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Towson University forensics students join cold case investigations

Braving snakes, bugs, heat and humidity, a group of 40 Towson University students armed with shovels fanned out across a remote, heavily wooded Kentucky mountaintop in early June.

For three long days, they dug.

They were searching the Ohio County property of Vernon Calloway, the brother-in-law of a woman who disappeared nearly 25 years ago. Vernon and his wife, Debra, would eventually be charged in connection with the murder of Vernon's brother Larry's wife, Patricia "Patsy" Calloway. Debra was convicted. Vernon died before he could be brought to trial. But before he died, he appeared to have left behind an important clue: tucked away in an ammunition box on his property, a crude map and apparent confession to the murder.

The map led investigators to a tree with a cross chain-sawed into the trunk. But their search for a clandestine grave yielded no results, and Patsy's body was never found.

That's where Towson stepped in. Led by Dana Kollmann, a professor in the department of sociology, anthropology and criminal justice, the Forensic Science Student Organization has made searching for human remains in cold case investigations something of a specialty.

Kollmann, who worked in the Baltimore County crime lab as a forensic investigator, said that her team of students provides an invaluable service to often overworked and under-resourced law enforcement agencies. For the students, she added, their fieldwork provides an invaluable experience as well — the opportunity to work hand-in-hand with homicide detectives and get real-world experience on what would otherwise be a closed crime scene.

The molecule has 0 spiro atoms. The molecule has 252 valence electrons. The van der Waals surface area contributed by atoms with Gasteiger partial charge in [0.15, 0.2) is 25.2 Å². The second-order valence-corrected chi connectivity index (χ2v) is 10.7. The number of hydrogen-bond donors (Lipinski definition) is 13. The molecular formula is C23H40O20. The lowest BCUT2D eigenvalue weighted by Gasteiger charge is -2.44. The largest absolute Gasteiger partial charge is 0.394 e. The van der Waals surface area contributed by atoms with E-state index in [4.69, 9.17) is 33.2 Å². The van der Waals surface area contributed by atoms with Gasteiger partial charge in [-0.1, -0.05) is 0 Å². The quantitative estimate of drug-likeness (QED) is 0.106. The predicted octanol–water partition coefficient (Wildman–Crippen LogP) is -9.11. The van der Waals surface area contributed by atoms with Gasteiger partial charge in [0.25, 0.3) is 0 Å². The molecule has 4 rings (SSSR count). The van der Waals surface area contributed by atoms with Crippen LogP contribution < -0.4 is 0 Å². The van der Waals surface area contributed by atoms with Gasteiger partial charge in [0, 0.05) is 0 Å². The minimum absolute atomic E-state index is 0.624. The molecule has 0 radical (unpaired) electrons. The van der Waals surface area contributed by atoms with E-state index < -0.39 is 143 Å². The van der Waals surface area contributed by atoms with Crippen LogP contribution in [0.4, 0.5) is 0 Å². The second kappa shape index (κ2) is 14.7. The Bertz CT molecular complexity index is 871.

"You can't just go intern on a homicide scene or just walk into the medical examiner's office and say, 'I'm going to hang out and watch autopsies,'" Kollmann said. "You can study all you want, but then your resume looks like every other straight-A student. You've got to get your hands dirty."

Many of the students in the group are majoring in either forensic chemistry or criminal justice, although Kollmann doesn't turn anyone away — she's had history, psychology and English majors join the group. (She says there's a job for everyone.) The field investigations offer the students a unique opportunity to try it out before committing to a career in forensics.

"For some students, when we've found a body, some have said, 'Thank you very much. This is the worst day of my life, and I'm changing my major.' And for other students, it validates what they want to do," she said.

While TV shows like "CSI" have likely been responsible for attracting more students to the field of forensics, Kollmann said there are still many myths to dispel.

For one, you have to have a stomach for it, she said. "You're doing things that are, in many regards, pretty gross."

The other big difference between TV and real-life investigations, Kollmann said, is that the cases often don't tie up neatly.

"We can't write the ending. On 'CSI' and other shows, there's a beginning, middle and a conclusion. A lot of the cases I've worked — whether a body search or an active crime scene — the ending doesn't always come immediately, and sometimes it doesn't come at all."

Despite their efforts in Kentucky, that remains the situation with the Patsy Calloway investigation.

Still, though Patsy's body was not recovered, Kollmann and the investigators feel certain that they were in the right place. As Kollmann explained, clandestine graves tend to be shallow, and after two decades exposed to weather and a large coyote population, the likelihood of preservation is low.

"If she was in the area, we would have found her. If there was anything left of her to find," Kollmann said. "I believe to the core of me that she, at some point, was out there. And I think her soul is still out there."

—Leah Soleil for Towson University

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